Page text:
Repetition

Now if you’re going to make designs specified to grab one’s attention, make sure to repeat them. Consistent elements in a design keeps everything unified and recognizable to any user, no matter how many times they’ve visited the website. In this website’s case, the pink color was used throughout their FAQ. And it wasn’t used randomly, but for hyperlinks to other pages in their website. Which is an ingenious idea, even if it’s a simple.

Alignment

Next is something simple, but equally important. Placing things on the website randomly only brings confusion. Giving the elements in the website some sort of a visual tie keeps things clear and readable. Lemonade shows a good example in their blog page. Center aligning the title and graphics, left-aligning the text, and keeping social media links to the right.

Proximity

And lastly, there’s proximity which is grouping related items together to make visual units. It removes clutter and gives clear structure to your design. Organized designs are more likely to be read and remembered. You can see this in the way the introduction for ‘Making a Change” is close to the title and spaced out from the next piece of text. Using space instead for clear transition instead of graphic designs is much more efficient in easy readability.

As you can see, the Joshua Tree Epiphany is essential for a well-rounded website. Hopefully this quick explanation is enough to quickly use it to practice. Unfortunately, all this information comes straight from my personal notes, but feel free to look for websites like Lemonade that use these principles for a good reference. Enjoy!

What Makes a Good Landing Page?

In an earlier blog, I covered good strategies for designing a website. Considering things like your target audience, color psychology, and functionality, are good examples of such strategies for your website overall. But what about a website’s first impression? In this case, the first thing an audience would see can either be the website’s homepage, or its landing page. Since every website has a homepage, we’re focusing on something less common to land on. While a landing page might seem unnecessary for your web page, it’s at least good to know the do’s and don’ts of a landing page if it’s ever needed.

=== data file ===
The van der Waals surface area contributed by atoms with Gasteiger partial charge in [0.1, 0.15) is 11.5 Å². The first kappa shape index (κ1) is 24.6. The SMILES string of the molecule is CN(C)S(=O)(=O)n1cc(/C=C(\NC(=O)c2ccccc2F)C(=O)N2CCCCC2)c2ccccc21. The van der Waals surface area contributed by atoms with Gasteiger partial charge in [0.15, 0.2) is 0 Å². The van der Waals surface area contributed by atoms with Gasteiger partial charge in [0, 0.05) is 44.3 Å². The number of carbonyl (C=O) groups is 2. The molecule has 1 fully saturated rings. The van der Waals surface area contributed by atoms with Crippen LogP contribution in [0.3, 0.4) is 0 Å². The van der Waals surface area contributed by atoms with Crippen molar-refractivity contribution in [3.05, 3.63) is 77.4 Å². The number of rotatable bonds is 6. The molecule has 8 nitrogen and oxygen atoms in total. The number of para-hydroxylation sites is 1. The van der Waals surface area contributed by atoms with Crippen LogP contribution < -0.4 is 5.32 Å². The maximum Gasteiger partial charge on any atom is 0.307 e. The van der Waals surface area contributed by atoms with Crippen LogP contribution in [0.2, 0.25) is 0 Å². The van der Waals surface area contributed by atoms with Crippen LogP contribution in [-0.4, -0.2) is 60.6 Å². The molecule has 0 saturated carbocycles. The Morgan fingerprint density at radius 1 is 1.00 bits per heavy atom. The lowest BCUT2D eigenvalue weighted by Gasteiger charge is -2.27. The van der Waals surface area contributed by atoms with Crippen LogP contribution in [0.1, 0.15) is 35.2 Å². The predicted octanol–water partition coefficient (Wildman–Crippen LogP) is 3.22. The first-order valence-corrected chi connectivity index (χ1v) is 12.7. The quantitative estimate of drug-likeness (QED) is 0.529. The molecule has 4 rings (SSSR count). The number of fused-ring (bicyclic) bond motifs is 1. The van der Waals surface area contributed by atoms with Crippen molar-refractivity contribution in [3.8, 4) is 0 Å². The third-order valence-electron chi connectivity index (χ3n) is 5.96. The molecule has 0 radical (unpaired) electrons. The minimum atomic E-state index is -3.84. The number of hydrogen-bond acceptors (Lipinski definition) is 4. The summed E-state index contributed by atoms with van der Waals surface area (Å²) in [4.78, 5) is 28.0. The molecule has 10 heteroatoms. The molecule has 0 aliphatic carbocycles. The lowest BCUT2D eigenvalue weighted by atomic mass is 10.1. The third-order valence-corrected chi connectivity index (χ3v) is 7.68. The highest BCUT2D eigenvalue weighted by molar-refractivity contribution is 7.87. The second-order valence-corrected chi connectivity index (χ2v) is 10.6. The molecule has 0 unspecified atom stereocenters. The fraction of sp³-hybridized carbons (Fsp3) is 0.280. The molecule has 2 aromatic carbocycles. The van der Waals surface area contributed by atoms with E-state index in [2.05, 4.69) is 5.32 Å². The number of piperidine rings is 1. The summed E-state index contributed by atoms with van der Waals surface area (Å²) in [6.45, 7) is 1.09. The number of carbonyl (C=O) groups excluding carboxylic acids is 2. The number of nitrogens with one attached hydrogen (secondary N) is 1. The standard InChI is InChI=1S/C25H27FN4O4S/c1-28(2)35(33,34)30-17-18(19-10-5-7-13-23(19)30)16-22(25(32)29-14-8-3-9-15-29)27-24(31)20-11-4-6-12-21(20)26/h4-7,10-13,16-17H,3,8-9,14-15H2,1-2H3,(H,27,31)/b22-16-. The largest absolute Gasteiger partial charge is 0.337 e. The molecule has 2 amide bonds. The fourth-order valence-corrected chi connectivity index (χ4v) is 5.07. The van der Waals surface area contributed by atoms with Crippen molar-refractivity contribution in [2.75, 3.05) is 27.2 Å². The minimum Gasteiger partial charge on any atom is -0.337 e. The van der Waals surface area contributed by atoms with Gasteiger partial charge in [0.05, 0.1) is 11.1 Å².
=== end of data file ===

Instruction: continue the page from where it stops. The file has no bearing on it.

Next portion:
Designing the Perfect Landing Page

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For starters, a good landing page must be straight to the point on its purpose with very little else to distract the audience. Keeping things simple and welcoming is essential for attracting any audience that lands on the page. It’s also important for the landing page to answer any question that would come to mind when reaching the main focus of the landing page. These would include features, any costs, and comparison to any of your competition. Make your landing page flow and engage the audience enough to follow through whatever you want them to do. And finally, you want to make sure that your ‘Call to Action’ is straightforward; if you redirect your users too often, they’ll leave in frustration. And if you want to avoid frustrating your users, let’s move on to mistake that should be avoided when making a landing page.

The Don’ts of a Landing Page

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Surprisingly, a major blunder with landing pages is that its loading time is too slow. With this being the first thing they see after clicking on the website, landing pages that take more than 5 seconds to appear gets rejected before their even given a chance. This is a problem that revolves around coding the landing page so that it can exceed the insanely low patience and high expectations of the web user. Another mistake to avoid is having a weak headline. A decent balance between direct and creative is ideal, but it’s safer to play direct if you can’t brainstorm attractive headlines. As long as you replace these possible slip-ups with the suggestions above, you’re go to go!


I hope this information helped gather a well enough idea for a landing page, or the consideration of making one. Of course, even without these tips there’s nothing wrong with looking up landing pages for reference. For more information on making good and bad landing pages, check out these websites for each, respectively. And as always, enjoy!

The Rave on Bootstrap CSS

Technology has really expanded its inclusiveness due to the abundant access that the general population can retrieve. This is because now not only do we have everything, but we can learn how to do everything. Remember when people who knew how to make print designs or design websites were seen as super geniuses (or just nerds)? Now with a few lessons and programs with free-to-use graphics, anyone could be a graphic designer! This is where websites like Canva and Bootstrap CSS step in. For now, we’re going to target Bootstrap CSS to figure out why this powerful website is so highly praised.

What is Bootstrap CSS?